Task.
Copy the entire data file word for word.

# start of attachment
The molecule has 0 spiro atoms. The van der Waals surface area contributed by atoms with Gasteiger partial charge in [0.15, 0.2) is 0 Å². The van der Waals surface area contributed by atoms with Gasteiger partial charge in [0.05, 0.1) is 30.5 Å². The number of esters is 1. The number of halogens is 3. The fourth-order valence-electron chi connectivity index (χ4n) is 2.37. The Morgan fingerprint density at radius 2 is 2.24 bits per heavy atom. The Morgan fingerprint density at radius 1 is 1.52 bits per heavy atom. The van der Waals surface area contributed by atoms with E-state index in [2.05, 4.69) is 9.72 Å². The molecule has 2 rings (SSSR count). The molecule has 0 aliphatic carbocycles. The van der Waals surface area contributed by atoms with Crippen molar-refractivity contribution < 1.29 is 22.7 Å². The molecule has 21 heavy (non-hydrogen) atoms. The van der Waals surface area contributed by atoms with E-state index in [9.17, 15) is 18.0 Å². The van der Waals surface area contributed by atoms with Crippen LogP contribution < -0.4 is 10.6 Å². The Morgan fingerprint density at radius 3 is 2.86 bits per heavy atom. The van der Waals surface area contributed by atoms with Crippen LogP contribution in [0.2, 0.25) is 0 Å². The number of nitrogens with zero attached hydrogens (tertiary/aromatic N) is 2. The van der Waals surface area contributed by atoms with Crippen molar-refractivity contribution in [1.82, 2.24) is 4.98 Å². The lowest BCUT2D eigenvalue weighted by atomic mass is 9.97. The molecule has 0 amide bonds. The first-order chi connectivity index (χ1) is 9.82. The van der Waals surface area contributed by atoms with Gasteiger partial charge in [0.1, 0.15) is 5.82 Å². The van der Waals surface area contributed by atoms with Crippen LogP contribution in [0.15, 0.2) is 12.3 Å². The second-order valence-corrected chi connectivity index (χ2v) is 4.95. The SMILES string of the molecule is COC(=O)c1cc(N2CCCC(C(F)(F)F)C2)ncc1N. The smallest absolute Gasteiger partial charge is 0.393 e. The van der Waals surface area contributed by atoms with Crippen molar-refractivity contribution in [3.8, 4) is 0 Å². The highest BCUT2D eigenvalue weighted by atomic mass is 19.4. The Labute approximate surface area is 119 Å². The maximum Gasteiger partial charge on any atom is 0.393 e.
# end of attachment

The molecule has 0 spiro atoms. The van der Waals surface area contributed by atoms with Gasteiger partial charge in [0.15, 0.2) is 0 Å². The van der Waals surface area contributed by atoms with Gasteiger partial charge in [0.05, 0.1) is 30.5 Å². The number of esters is 1. The number of halogens is 3. The fourth-order valence-electron chi connectivity index (χ4n) is 2.37. The Morgan fingerprint density at radius 2 is 2.24 bits per heavy atom. The Morgan fingerprint density at radius 1 is 1.52 bits per heavy atom. The van der Waals surface area contributed by atoms with E-state index in [2.05, 4.69) is 9.72 Å². The molecule has 2 rings (SSSR count). The molecule has 0 aliphatic carbocycles. The van der Waals surface area contributed by atoms with Crippen molar-refractivity contribution < 1.29 is 22.7 Å². The molecule has 21 heavy (non-hydrogen) atoms. The van der Waals surface area contributed by atoms with E-state index in [9.17, 15) is 18.0 Å². The van der Waals surface area contributed by atoms with Crippen LogP contribution < -0.4 is 10.6 Å². The Morgan fingerprint density at radius 3 is 2.86 bits per heavy atom. The van der Waals surface area contributed by atoms with Crippen LogP contribution in [0.2, 0.25) is 0 Å². The number of nitrogens with zero attached hydrogens (tertiary/aromatic N) is 2. The van der Waals surface area contributed by atoms with Crippen molar-refractivity contribution in [1.82, 2.24) is 4.98 Å². The lowest BCUT2D eigenvalue weighted by atomic mass is 9.97. The molecule has 0 amide bonds. The first-order chi connectivity index (χ1) is 9.82. The van der Waals surface area contributed by atoms with Gasteiger partial charge in [0.1, 0.15) is 5.82 Å². The van der Waals surface area contributed by atoms with Crippen LogP contribution in [0.15, 0.2) is 12.3 Å². The second-order valence-corrected chi connectivity index (χ2v) is 4.95. The SMILES string of the molecule is COC(=O)c1cc(N2CCCC(C(F)(F)F)C2)ncc1N. The smallest absolute Gasteiger partial charge is 0.393 e. The van der Waals surface area contributed by atoms with Crippen molar-refractivity contribution in [3.8, 4) is 0 Å². The highest BCUT2D eigenvalue weighted by atomic mass is 19.4. The Labute approximate surface area is 119 Å². The maximum Gasteiger partial charge on any atom is 0.393 e.